“I’m scared, Sukari. Everything is going black. There are power outages everywhere.”
She could see it from where she was, in the blue glow of her screens. The visualizations had been showing dark spots in the grid for hours. She’d started trying to reach Milo the minute it started. Since then, even backup systems had begun to fail across the city. Softcore was in free-fall. Their audio call was a fragile strand of spiderweb woven through collapsing skyscraper. It couldn’t last.
“Can you find a way to get here? Or maybe to Huxico?”
“I can’t get out of the building. I can’t get anywhere.”
She visualized city maps and they appeared in a corner of her consciousness. She started downloading. She ran a search on Zon distribution hubs and called up a Straw schedule.
“Stay put. I’m coming to get you.”
He sounded nervous. “You mean physically?”
“Sukari, I don’t know if that’s a good…”
The line went dead.
She didn’t move from where she was standing. The room was dark and the only light came from her monitors and the circuitry web on the side of her head. Right now, her skull-rig was flickering the room like a strobe as it data dove.
Predictive models came first. She needed to know how much time she had to work with. Scanning the number crunchers she saw that averages gave the city nine hours before total de-boot. There were a few outlier estimates for six hours, but that was the most extreme. She booked a single Straw for half an hour from now. With transit time, she could be in Softcore in just over two hours.
She maintained the memory allocation she’d been using to bolster the connection with Milo and shifted the destination. Reaching him had been difficult. Linking to a Zon store was easier. The things were like fortresses with more than triple redundancy. It was likely they’d be the last places in the city to shut down connectivity. She was going to get Milo, but she had to do some shopping and planning first. There were things she’d need and supplies to get if it was as bad as people were saying. Equipment that was too big to take with her, so she’d arrange to have it waiting. With luck, her orders would go though before the hub fried.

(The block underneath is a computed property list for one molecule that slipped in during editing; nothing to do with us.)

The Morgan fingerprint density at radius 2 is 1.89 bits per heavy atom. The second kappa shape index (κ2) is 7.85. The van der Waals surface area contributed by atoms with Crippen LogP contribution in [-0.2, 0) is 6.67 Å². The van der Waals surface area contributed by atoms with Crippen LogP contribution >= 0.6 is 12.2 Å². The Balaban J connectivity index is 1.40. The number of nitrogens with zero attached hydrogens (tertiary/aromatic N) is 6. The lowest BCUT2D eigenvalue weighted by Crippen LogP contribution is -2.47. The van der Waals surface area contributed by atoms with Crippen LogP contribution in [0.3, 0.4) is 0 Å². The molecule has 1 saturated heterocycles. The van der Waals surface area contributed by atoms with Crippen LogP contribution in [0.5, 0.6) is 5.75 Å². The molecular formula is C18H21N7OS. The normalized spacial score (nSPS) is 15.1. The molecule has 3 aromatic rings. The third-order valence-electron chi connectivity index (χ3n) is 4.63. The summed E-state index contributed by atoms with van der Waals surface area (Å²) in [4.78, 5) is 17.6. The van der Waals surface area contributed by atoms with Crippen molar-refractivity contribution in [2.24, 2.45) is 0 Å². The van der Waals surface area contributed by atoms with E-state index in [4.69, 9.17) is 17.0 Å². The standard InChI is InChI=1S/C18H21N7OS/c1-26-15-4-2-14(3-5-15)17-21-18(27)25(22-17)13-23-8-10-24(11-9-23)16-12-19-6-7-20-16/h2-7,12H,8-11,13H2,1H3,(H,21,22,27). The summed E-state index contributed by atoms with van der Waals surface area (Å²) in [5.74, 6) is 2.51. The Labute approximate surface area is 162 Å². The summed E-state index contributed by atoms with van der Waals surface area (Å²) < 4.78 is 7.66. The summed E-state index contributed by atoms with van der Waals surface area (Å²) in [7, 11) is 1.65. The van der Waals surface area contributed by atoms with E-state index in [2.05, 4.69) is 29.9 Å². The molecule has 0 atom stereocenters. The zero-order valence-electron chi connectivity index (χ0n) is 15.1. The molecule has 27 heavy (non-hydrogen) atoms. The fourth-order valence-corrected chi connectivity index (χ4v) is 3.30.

The two dump-batts were easy to get but the Aspecht she wanted was well out of her price range. She sighed. She didn’t like it, but she could extend her credit and amortize it against a processing percentage. It meant she wouldn’t be able rely as much on her implants, but she didn’t see any other way. If she was going to get Milo, she needed an Aspecht, and that meant renting out head-space. She grit her teeth and opened up the indenture markets to look for the best share-processing program. Hopefully she could find a long term one that didn’t drain on her resources too heavily.
The markets were trashed. Well, not entirely. There were still slave rates and spam rates. But nothing viable. It was a bust. What was going on?
A quick search revealed that between the crash last month in Izuacal, and the ‘re-integration’ of Polluska, the market had been flooded. Now, in response to the trouble in Softcore, every reputable indenture processor on the net had closed up shop until they could see where the chips fell. It wasn’t an income option.
But she needed that Aspecht. Had to have it. There was only one other way. She called up her personal inventory, tagged her large furniture and significant hardware, and marked it for sale. She assigned the house drones to packing up her personals for shipping into storage. Her flat value looked good. She set it well above the suggested listing and put it on the market. With all the recent refugees, and as a result of today’s panic, she got an incredible response. The bidding war lasted a whole forty-six seconds and net her almost three times her asking price. She was homeless, but she had enough money now. Even a little left over. She ordered the Aspecht for pick up. Considering the circumstances, she paid the extravagant fees for a confirmation attendant.
The drones whirred around her place, lifting and placing things into boxes as they packed. They rode around on little propellers and didn’t seem to care about the lack of light. They scanned things with flat red lasers and the air they blew smelled like plastic. Service bots would come for the big stuff when they were done. Once empty, the place would be automatically cleaned and painted. The new tenant could move in tomorrow.
She frustrated the drones by undoing some of their work and snagging the things she needed for her trip. A small pack, a few days clothes, and not much else. She didn’t plan on staying in Softcore any longer than it took to get Milo out.
Sukari gave her studio one quick walk though before she left. She would have preferred a bit more time to say goodbye to the place. She liked it. But she had to go now. The city was collapsing and melancholy wasn’t going to save Milo. She had a Straw to catch.
A city in collapse and an exodus from the chaos. But Sukari is going the opposite direction. There’s something important she needs to get from Softcore. Read the rest, more than 20 pages, when you sign up at any level of patronage.